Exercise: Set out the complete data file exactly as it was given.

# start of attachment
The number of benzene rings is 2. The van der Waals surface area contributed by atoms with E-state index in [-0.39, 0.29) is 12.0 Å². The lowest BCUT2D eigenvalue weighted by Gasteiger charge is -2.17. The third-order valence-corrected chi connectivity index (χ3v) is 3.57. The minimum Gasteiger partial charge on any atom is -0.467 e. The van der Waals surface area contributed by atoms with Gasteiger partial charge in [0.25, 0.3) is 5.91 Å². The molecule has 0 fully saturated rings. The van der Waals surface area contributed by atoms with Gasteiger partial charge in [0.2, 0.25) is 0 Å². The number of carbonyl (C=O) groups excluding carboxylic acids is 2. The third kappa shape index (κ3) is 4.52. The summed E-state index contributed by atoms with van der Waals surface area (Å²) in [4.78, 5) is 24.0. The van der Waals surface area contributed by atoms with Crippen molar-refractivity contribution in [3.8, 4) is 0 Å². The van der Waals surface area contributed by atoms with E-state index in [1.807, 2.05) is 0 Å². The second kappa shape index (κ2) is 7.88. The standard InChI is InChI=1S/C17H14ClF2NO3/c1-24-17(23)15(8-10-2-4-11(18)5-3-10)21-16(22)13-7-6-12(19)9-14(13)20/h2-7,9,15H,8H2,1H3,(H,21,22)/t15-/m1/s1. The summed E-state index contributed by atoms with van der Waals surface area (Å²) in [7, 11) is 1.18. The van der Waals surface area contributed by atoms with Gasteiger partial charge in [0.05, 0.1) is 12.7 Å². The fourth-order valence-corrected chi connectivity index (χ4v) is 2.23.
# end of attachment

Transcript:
The number of benzene rings is 2. The van der Waals surface area contributed by atoms with E-state index in [-0.39, 0.29) is 12.0 Å². The lowest BCUT2D eigenvalue weighted by Gasteiger charge is -2.17. The third-order valence-corrected chi connectivity index (χ3v) is 3.57. The minimum Gasteiger partial charge on any atom is -0.467 e. The van der Waals surface area contributed by atoms with Gasteiger partial charge in [0.25, 0.3) is 5.91 Å². The molecule has 0 fully saturated rings. The van der Waals surface area contributed by atoms with Gasteiger partial charge in [0.2, 0.25) is 0 Å². The number of carbonyl (C=O) groups excluding carboxylic acids is 2. The third kappa shape index (κ3) is 4.52. The summed E-state index contributed by atoms with van der Waals surface area (Å²) in [4.78, 5) is 24.0. The van der Waals surface area contributed by atoms with Crippen molar-refractivity contribution in [3.8, 4) is 0 Å². The van der Waals surface area contributed by atoms with E-state index in [1.807, 2.05) is 0 Å². The second kappa shape index (κ2) is 7.88. The standard InChI is InChI=1S/C17H14ClF2NO3/c1-24-17(23)15(8-10-2-4-11(18)5-3-10)21-16(22)13-7-6-12(19)9-14(13)20/h2-7,9,15H,8H2,1H3,(H,21,22)/t15-/m1/s1. The summed E-state index contributed by atoms with van der Waals surface area (Å²) in [7, 11) is 1.18. The van der Waals surface area contributed by atoms with Gasteiger partial charge in [0.05, 0.1) is 12.7 Å². The fourth-order valence-corrected chi connectivity index (χ4v) is 2.23.